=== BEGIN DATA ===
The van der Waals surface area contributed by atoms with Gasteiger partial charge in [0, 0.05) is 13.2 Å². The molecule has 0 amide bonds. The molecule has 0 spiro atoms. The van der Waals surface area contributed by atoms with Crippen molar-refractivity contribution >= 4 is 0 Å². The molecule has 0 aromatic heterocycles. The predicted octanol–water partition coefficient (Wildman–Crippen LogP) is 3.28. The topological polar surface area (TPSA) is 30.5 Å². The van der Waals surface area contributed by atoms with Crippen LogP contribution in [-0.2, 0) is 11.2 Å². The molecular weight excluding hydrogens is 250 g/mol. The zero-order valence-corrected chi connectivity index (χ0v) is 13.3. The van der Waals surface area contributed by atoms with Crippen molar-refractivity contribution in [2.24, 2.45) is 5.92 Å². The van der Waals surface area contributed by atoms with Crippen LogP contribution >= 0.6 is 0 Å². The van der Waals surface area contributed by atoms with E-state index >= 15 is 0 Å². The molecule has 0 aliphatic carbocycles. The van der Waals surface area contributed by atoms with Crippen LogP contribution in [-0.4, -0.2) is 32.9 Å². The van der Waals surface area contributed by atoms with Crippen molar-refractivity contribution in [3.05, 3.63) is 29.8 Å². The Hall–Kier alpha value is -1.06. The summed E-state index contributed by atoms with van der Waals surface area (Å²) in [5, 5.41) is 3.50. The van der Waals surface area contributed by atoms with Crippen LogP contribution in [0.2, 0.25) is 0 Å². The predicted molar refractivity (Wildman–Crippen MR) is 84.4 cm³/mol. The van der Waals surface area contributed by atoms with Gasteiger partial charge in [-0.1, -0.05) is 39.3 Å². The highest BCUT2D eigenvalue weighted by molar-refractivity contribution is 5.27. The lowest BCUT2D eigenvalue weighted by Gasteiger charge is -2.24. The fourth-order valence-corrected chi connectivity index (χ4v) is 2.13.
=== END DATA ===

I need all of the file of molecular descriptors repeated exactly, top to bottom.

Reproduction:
The van der Waals surface area contributed by atoms with Gasteiger partial charge in [0, 0.05) is 13.2 Å². The molecule has 0 amide bonds. The molecule has 0 spiro atoms. The van der Waals surface area contributed by atoms with Crippen molar-refractivity contribution >= 4 is 0 Å². The molecule has 0 aromatic heterocycles. The predicted octanol–water partition coefficient (Wildman–Crippen LogP) is 3.28. The topological polar surface area (TPSA) is 30.5 Å². The van der Waals surface area contributed by atoms with Crippen LogP contribution in [-0.2, 0) is 11.2 Å². The molecular weight excluding hydrogens is 250 g/mol. The zero-order valence-corrected chi connectivity index (χ0v) is 13.3. The van der Waals surface area contributed by atoms with Crippen molar-refractivity contribution in [2.24, 2.45) is 5.92 Å². The van der Waals surface area contributed by atoms with Crippen LogP contribution >= 0.6 is 0 Å². The van der Waals surface area contributed by atoms with E-state index >= 15 is 0 Å². The molecule has 0 aliphatic carbocycles. The van der Waals surface area contributed by atoms with Crippen LogP contribution in [-0.4, -0.2) is 32.9 Å². The van der Waals surface area contributed by atoms with Crippen molar-refractivity contribution in [3.05, 3.63) is 29.8 Å². The Hall–Kier alpha value is -1.06. The summed E-state index contributed by atoms with van der Waals surface area (Å²) in [5, 5.41) is 3.50. The van der Waals surface area contributed by atoms with Crippen LogP contribution in [0.2, 0.25) is 0 Å². The predicted molar refractivity (Wildman–Crippen MR) is 84.4 cm³/mol. The van der Waals surface area contributed by atoms with Gasteiger partial charge in [-0.1, -0.05) is 39.3 Å². The highest BCUT2D eigenvalue weighted by molar-refractivity contribution is 5.27. The lowest BCUT2D eigenvalue weighted by Gasteiger charge is -2.24. The fourth-order valence-corrected chi connectivity index (χ4v) is 2.13.